What do Cape Town, Grand Rapids and Newham all have in common?
By David Turcotte, Global Industry Director, Public Sector, Microsoft on August 5, 2016
Filed under Microsoft in Government
Everyone has seen the impact of smartphones over the past decade. I know that I have –I wasn’t sure that I needed one when they first arrived on the scene, and now I see kids who have owned smartphones since they were in grade school. When you consider the significance of mobile usage in the US—68% of the population owns a smartphone and smartphone owners strongly prefer mobile apps over web apps —the message is clear: mobile communication offers huge potential for reaching a broad swath of the population.
This message resonates with all kinds of service providers, including local government agencies, who are already taking advantage of mobile technology to better connect with citizens. Instead of relying solely on traditional methods of communication (“snail mail”, one-way broadcasts, pamphlets, etc.), these agencies are moving to interactive websites and mobile apps. This mobile-first approach will allow for faster, more productive interaction within your agency, between other agencies and the constituents you serve.
Let’s look at a couple examples of how forward-thinking cities are making it easier for citizens to manage their day-to-day activities.
Transport for Cape Town – Easing traffic congestion by empowering citizens
The city of Cape Town, South Africa is the 105th-largest urban area in the world , but has the 47th-worst traffic . In order to combat this pressing issue, Cape Town’s transit authority, Transport for Cape Town, created a new mobile app to help commuters on both public and private transport plan their commutes. Launched on October 20, 2014, it was the first multi-modal app in Africa.
The app aggregates data from six different transport operators and gives commuters a variety of suggested routes for any trip. The app includes unique portals for public or private transportation, offering greater ease-of-use for commuters.
Transport for Cape Town hopes to increase public transport ridership, reduce congestion, and improve the environment by reducing vehicular traffic on its roads. Information from the app will also be used to help plan future transit services and infrastructure improvements.
Newham Borough – Cleaning up the city, one request at a time
The London Borough of Newham, population ~250,000, follows tight fiscal policies put in place by the U.K. government. To meet the restrictions, while still delivering the services their citizens expect, Newham is looking for ways to leverage digital solutions, such as moving services online. If Newham could shift more people toward reporting problems and managing transactions digitally, they would save a tremendous amount of money each year.
Shane Mills, the Customer Access ICT Programme Manager for Newham, says, “The cost to the council of managing a citizen service transaction is estimated at around £16 to £18 if a person comes to council offices. Over the telephone it’s around £4.60, but over the web or on email it drops to around £0.60.”
In order to realize these savings, Newham implemented a digital solution, including a mobile app, that enabled citizens to conduct business from anywhere. The most visible effect in their cities has been the quick reporting of illegal dumping (or “fly-tipping”, in British parlance). The city is able to quickly respond and clean up areas while also receiving information about the culprits.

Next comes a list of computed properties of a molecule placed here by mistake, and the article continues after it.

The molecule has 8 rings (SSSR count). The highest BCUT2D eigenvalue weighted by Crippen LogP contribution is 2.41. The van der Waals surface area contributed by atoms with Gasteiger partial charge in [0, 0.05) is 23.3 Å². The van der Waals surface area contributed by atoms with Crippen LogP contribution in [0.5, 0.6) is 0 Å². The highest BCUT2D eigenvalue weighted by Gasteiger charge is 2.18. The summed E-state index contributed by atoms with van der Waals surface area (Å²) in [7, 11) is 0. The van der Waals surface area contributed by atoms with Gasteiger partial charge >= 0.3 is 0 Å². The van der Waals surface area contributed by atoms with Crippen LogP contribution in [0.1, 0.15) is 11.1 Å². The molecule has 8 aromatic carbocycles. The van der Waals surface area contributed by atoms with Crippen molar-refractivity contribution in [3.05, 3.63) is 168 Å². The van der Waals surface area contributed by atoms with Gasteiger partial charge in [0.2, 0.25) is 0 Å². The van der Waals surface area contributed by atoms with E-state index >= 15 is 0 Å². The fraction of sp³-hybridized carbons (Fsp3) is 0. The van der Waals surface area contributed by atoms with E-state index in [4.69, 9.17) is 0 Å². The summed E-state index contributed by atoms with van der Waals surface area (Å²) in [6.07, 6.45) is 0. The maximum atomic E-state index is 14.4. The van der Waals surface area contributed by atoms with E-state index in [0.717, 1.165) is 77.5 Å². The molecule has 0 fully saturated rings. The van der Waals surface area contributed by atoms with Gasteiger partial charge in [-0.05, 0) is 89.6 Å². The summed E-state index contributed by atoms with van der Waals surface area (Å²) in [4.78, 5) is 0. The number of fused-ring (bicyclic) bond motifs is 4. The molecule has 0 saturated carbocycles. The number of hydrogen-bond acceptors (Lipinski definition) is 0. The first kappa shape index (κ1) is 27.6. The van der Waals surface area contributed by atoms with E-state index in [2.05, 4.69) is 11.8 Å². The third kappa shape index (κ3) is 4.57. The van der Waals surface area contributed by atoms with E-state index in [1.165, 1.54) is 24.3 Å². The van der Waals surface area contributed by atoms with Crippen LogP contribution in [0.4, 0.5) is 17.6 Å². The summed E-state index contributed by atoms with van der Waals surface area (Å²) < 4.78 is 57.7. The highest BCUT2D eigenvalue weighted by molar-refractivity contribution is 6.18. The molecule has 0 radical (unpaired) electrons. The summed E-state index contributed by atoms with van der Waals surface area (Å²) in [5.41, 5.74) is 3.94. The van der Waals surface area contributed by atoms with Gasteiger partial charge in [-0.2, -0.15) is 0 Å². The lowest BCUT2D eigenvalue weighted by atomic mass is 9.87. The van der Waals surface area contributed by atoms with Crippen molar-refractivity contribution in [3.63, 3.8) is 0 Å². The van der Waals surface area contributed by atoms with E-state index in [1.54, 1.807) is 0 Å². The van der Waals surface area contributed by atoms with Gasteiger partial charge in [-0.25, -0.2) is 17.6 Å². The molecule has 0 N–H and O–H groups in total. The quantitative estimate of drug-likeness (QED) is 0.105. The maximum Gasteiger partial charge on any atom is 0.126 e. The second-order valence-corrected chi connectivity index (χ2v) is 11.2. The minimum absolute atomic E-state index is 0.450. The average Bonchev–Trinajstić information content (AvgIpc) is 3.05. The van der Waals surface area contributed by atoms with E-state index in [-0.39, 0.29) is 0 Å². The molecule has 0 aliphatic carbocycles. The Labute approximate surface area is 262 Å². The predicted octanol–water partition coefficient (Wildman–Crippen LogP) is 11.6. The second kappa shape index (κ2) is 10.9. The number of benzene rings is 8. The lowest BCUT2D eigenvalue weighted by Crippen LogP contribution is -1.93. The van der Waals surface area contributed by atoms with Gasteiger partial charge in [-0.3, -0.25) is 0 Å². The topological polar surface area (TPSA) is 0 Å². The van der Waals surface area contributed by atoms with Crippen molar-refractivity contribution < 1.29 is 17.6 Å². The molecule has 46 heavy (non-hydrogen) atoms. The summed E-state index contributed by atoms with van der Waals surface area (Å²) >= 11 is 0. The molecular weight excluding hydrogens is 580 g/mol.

In addition to the benefits seen in Newham, the system has also been extended to the neighboring boroughs of Havering and Waltham Forest for increased efficiency and savings.
GRCity311 – Giving Grand Rapids residents an easy way to report problems in their neighborhoods
Who should you call when you notice a street sign is damaged or when you notice graffiti at the local park? Even for this kind of simple issue, it’s often hard to know who to notify, or how to notify them.
The city of Grand Rapids, Michigan previously used a switchboard at city hall to route calls to appropriate departments, each of whom had their own customer service process and billing system. This meant that residents would often have to give the same information multiple times, especially if they were working with multiple departments. In 2015, Grand Rapids replaced each individual system with a single comprehensive solution that they called “One Call to City Hall”.
As part of their new “One Call to City Hall” system, Grand Rapids released an integrated app that enables citizens to quickly and easily report a variety of issues in their community. GRCity311 lets residents report issues such as graffiti, pothole, or streetlight problems in just minutes, and then track those requests as they are fulfilled.
Integrated mobile apps make a difference in citizens’ daily lives around the world
These three cities may be on opposite sides of the globe, but their governments had the same goal: make their citizens’ day-to-day lives easier. Cape Town saw that traffic congestion was negatively impacting all of their citizens and set out to find a solution. The Newham council needed to serve the growing needs of their citizens while meeting strict fiscal restraints. Local government agencies in Grand Rapids wanted to deliver more responsive services that give their citizens better experiences. They all took the opportunity to improve their citizens’ daily lives while saving both time and money, all by leveraging technology to replace inefficient systems and processes.
I see opportunities for technology to make a difference in my hometown too—not only when I’m sabotaged by a pothole on my daily commute, but also in community-building ways, like sending mobile notifications of local events and opportunities. Next time I hit a pothole, I look forward to saying “There’s an app for that!”